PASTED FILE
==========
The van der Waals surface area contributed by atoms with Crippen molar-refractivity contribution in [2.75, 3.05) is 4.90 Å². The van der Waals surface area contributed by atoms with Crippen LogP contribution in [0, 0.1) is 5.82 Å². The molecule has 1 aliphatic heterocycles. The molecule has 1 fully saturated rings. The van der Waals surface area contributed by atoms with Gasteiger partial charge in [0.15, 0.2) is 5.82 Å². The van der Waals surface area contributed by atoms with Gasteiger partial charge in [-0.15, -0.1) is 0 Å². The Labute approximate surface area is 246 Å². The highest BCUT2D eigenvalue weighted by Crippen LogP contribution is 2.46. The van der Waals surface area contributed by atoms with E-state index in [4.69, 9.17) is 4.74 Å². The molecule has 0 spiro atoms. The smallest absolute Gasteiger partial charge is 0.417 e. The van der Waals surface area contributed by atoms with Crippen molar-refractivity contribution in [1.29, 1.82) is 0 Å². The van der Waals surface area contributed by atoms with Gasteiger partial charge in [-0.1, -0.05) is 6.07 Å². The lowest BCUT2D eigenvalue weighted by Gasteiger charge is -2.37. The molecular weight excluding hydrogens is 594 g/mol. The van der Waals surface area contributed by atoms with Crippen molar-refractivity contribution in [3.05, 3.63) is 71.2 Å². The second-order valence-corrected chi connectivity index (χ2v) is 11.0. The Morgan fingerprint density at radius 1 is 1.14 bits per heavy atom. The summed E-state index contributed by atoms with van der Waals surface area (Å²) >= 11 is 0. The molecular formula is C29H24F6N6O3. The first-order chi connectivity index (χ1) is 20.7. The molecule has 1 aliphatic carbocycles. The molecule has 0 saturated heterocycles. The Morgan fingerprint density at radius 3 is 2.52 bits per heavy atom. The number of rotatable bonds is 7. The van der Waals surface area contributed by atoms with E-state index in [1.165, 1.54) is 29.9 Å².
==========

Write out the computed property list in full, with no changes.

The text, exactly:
The van der Waals surface area contributed by atoms with Crippen molar-refractivity contribution in [2.75, 3.05) is 4.90 Å². The van der Waals surface area contributed by atoms with Crippen LogP contribution in [0, 0.1) is 5.82 Å². The molecule has 1 aliphatic heterocycles. The molecule has 1 fully saturated rings. The van der Waals surface area contributed by atoms with Gasteiger partial charge in [0.15, 0.2) is 5.82 Å². The van der Waals surface area contributed by atoms with Gasteiger partial charge in [-0.15, -0.1) is 0 Å². The Labute approximate surface area is 246 Å². The highest BCUT2D eigenvalue weighted by Crippen LogP contribution is 2.46. The van der Waals surface area contributed by atoms with E-state index in [4.69, 9.17) is 4.74 Å². The molecule has 0 spiro atoms. The smallest absolute Gasteiger partial charge is 0.417 e. The van der Waals surface area contributed by atoms with Crippen molar-refractivity contribution in [1.29, 1.82) is 0 Å². The van der Waals surface area contributed by atoms with Gasteiger partial charge in [-0.1, -0.05) is 6.07 Å². The lowest BCUT2D eigenvalue weighted by Gasteiger charge is -2.37. The molecular weight excluding hydrogens is 594 g/mol. The van der Waals surface area contributed by atoms with Crippen molar-refractivity contribution in [3.05, 3.63) is 71.2 Å². The second-order valence-corrected chi connectivity index (χ2v) is 11.0. The Morgan fingerprint density at radius 1 is 1.14 bits per heavy atom. The summed E-state index contributed by atoms with van der Waals surface area (Å²) >= 11 is 0. The molecular formula is C29H24F6N6O3. The first-order chi connectivity index (χ1) is 20.7. The molecule has 1 aliphatic carbocycles. The molecule has 0 saturated heterocycles. The Morgan fingerprint density at radius 3 is 2.52 bits per heavy atom. The number of rotatable bonds is 7. The van der Waals surface area contributed by atoms with E-state index in [1.165, 1.54) is 29.9 Å².